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International Journal of Microbiology
Volume 2010, Article ID 148178, 14 pages
Review Article

Similarities and Differences in the Glycosylation Mechanisms in Prokaryotes and Eukaryotes

1Division of Molecular Biosciences and Centre for Integrative Systems Biology, Faculty of Natural Sciences, Imperial College London, London SW7 2AZ, UK
2Faculty of Medicine and Health Sciences, United Arab Emirates University, P.O. BOX 17666, Al-Ain, UAE

Received 26 August 2010; Accepted 8 November 2010

Academic Editor: Keith Stubbs

Copyright © 2010 Anne Dell et al. This is an open access article distributed under the Creative Commons Attribution License, which permits unrestricted use, distribution, and reproduction in any medium, provided the original work is properly cited.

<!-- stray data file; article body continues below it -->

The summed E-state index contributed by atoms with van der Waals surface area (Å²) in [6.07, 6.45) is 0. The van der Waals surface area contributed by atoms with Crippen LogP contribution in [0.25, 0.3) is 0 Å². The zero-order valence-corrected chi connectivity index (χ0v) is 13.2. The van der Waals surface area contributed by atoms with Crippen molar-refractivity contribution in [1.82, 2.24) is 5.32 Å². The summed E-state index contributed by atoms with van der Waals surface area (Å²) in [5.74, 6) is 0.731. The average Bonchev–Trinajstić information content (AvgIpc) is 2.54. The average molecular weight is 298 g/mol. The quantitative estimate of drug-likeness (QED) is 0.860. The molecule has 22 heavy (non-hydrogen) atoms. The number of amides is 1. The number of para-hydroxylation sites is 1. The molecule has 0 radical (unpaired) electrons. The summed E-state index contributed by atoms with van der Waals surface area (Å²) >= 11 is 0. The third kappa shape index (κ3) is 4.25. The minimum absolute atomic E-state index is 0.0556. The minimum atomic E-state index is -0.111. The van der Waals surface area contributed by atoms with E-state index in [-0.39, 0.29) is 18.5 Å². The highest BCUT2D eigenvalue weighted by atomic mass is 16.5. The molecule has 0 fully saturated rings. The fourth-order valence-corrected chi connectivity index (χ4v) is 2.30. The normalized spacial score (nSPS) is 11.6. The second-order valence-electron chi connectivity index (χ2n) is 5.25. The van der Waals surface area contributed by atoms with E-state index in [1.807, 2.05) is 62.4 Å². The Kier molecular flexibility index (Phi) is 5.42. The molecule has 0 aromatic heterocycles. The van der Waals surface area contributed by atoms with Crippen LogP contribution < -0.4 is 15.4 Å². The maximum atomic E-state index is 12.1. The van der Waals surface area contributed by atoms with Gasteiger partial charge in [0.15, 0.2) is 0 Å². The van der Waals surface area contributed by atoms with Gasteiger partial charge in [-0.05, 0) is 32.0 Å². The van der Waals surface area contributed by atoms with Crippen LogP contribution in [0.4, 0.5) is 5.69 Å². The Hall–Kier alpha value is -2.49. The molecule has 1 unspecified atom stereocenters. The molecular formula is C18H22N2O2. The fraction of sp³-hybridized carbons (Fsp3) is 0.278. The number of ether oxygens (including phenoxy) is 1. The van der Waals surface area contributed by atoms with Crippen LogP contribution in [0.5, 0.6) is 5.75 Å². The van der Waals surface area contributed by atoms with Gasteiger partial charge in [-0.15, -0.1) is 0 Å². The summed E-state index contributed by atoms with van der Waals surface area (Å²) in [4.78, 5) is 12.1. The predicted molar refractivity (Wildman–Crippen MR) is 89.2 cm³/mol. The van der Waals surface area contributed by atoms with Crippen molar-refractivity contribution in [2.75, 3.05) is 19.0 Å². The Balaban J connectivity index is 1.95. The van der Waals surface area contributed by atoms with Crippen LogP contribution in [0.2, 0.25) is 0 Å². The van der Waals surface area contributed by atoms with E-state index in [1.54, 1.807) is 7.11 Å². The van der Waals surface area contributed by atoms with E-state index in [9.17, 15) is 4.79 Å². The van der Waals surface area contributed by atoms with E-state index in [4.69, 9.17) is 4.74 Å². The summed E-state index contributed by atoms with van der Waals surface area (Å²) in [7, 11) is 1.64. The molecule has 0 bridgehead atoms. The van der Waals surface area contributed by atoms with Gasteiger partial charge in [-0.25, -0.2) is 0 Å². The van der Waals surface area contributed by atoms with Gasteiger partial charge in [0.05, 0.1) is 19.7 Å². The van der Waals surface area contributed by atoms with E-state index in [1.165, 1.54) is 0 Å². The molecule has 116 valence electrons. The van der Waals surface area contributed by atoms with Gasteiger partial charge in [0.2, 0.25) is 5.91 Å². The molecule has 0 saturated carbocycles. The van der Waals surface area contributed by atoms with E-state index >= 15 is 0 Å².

Recent years have witnessed a rapid growth in the number and diversity of prokaryotic proteins shown to carry N- and/or O-glycans, with protein glycosylation now considered as fundamental to the biology of these organisms as it is in eukaryotic systems. This article overviews the major glycosylation pathways that are known to exist in eukarya, bacteria and archaea. These are (i) oligosaccharyltransferase (OST)-mediated N-glycosylation which is abundant in eukarya and archaea, but is restricted to a limited range of bacteria; (ii) stepwise cytoplasmic N-glycosylation that has so far only been confirmed in the bacterial domain; (iii) OST-mediated O-glycosylation which appears to be characteristic of bacteria; and (iv) stepwise O-glycosylation which is common in eukarya and bacteria. A key aim of the review is to integrate information from the three domains of life in order to highlight commonalities in glycosylation processes. We show how the OST-mediated N- and O-glycosylation pathways share cytoplasmic assembly of lipid-linked oligosaccharides, flipping across the ER/periplasmic/cytoplasmic membranes, and transferring “en bloc” to the protein acceptor. Moreover these hallmarks are mirrored in lipopolysaccharide biosynthesis. Like in eukaryotes, stepwise O-glycosylation occurs on diverse bacterial proteins including flagellins, adhesins, autotransporters and lipoproteins, with O-glycosylation chain extension often coupled with secretory mechanisms.